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Thursday, August 3, 2017

Trump’s Threats to Stop Cost-Sharing Reduction Payments Will Hurt Families

Lydia Mitts

Associate Director of Affordability Initiatives

Coming off the Senate failure to repeal the Affordable Care Act (ACA) last week, President Trump has threatened an immediate cutoff of payments to insurance companies that support the reductions in the amount lower-income people must pay out of their own pockets for their marketplace plans. The president threatened to stop these cost-sharing reduction (“CSR”) payments both personally via Twitter and through multiple administration representatives.

While these threats would destabilize the marketplaces and hurt consumers, they are also a political effort to torpedo a bipartisan and constructive path forward to strengthen the ACA.

A federal court ruling earlier this week significantly weakens the Trump administration’s leverage, finding that the administration cannot unilaterally stop CSR payments. This court action buys time for bipartisan efforts to guarantee these payments.

Insurers do not make any profit from cost-sharing reduction payments

CSR payments go toward reducing out-of-pocket costs for nearly 6 million lower-income people. The government has always been obligated to pay for this assistance under the ACA and does so by reimbursing insurers for lowering deductibles and other out-of-pocket costs for working families.

A case before the U.S. Circuit Court of Appeals for the District of Columbia challenges the legal basis of the CSR payments. This suit was filed by Republican members of the House of Representatives in 2014. It charges that the Obama administration lacked authority to pay for cost-sharing reductions (also called cost-sharing subsidies) – even though CSRs are an explicit part of the law. This suit was a part of the Republican Congress’s broader efforts to sabotage the ACA’s implementation.

Over the last several months, President Trump has repeatedly threatened to surrender to this suit and to cut off CSR payments. These threats intensified over the last several days.

The administration’s refusal to guarantee CSR payments destabilizes the marketplaces

Although the president and others have spun these payments as benefiting insurers, insurers do not profit a dime from these payments. Families, not insurers, are hurt if these payments are not made. Insurers, actuaries, providers, governors, and health care experts have all been outspoken that long-term, guaranteed funding of CSRs is the number one action needed to ensure the future stability of the marketplaces.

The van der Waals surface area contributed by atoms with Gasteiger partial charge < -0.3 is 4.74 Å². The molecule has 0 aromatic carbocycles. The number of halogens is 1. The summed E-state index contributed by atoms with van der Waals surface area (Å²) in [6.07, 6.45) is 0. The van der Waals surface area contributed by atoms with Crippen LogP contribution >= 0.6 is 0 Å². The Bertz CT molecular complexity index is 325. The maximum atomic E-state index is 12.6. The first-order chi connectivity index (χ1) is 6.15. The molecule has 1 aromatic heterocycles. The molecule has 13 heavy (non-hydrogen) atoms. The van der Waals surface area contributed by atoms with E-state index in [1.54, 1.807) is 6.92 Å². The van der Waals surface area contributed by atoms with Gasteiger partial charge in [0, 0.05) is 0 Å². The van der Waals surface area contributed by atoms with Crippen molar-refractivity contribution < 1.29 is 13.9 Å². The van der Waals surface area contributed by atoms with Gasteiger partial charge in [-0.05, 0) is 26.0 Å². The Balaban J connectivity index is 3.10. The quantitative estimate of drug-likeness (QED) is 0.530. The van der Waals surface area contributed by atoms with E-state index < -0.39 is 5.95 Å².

Without a guarantee that these payments will be made, premiums will rise sharply for marketplace coverage. The Kaiser Family Foundation estimates that premiums would have to increase, on average, 19 percent, and actuaries have forecasted that many insurers could pull out of the marketplace entirely.

Trump is trying to crush bipartisan efforts to guarantee CSRs

The last several days have seen encouraging signs of movement toward constructive, bipartisan market stabilization legislation in both houses of Congress. CSR payments are critical to any short-term market stabilization effort, and Republicans in both the House and the Senate moving forward on stabilization legislation have strongly supported new legislative language that would clarify any legal ambiguities around CSRs and make the lawsuit moot.

Trump’s CSR threats are intended to undermine such bipartisan legislation and could lead to his vetoing it. They are part of his broader effort to make the ACA fail, an effort now squarely directed at bipartisan cooperation in Congress.

The courts intervene—a positive development

On Tuesday afternoon, the D.C. Circuit Court ruled that, in the event the Trump administration abandons the CSR lawsuit, state attorneys general have standing to separately continue to defend CSRs.

This is a major reversal for the Trump administration: It means that the administration cannot unilaterally kill the CSR legal defense, and further that if they decided to simply cut off CSR payments that states would have legal standing to sue for their continuation.

But with Congress possibly moving to guarantee CSR payments—a move which would make the lawsuit irrelevant—and with marketplace plans finalizing their geographic coverage and rates for 2018, the most important implication of this court decision is that it buys time.

Both Congress and health plans alike know that it is much less likely that Trump can quickly and unilaterally withdraw CSR payments. That is a major victory for the families who depend on marketplace coverage.

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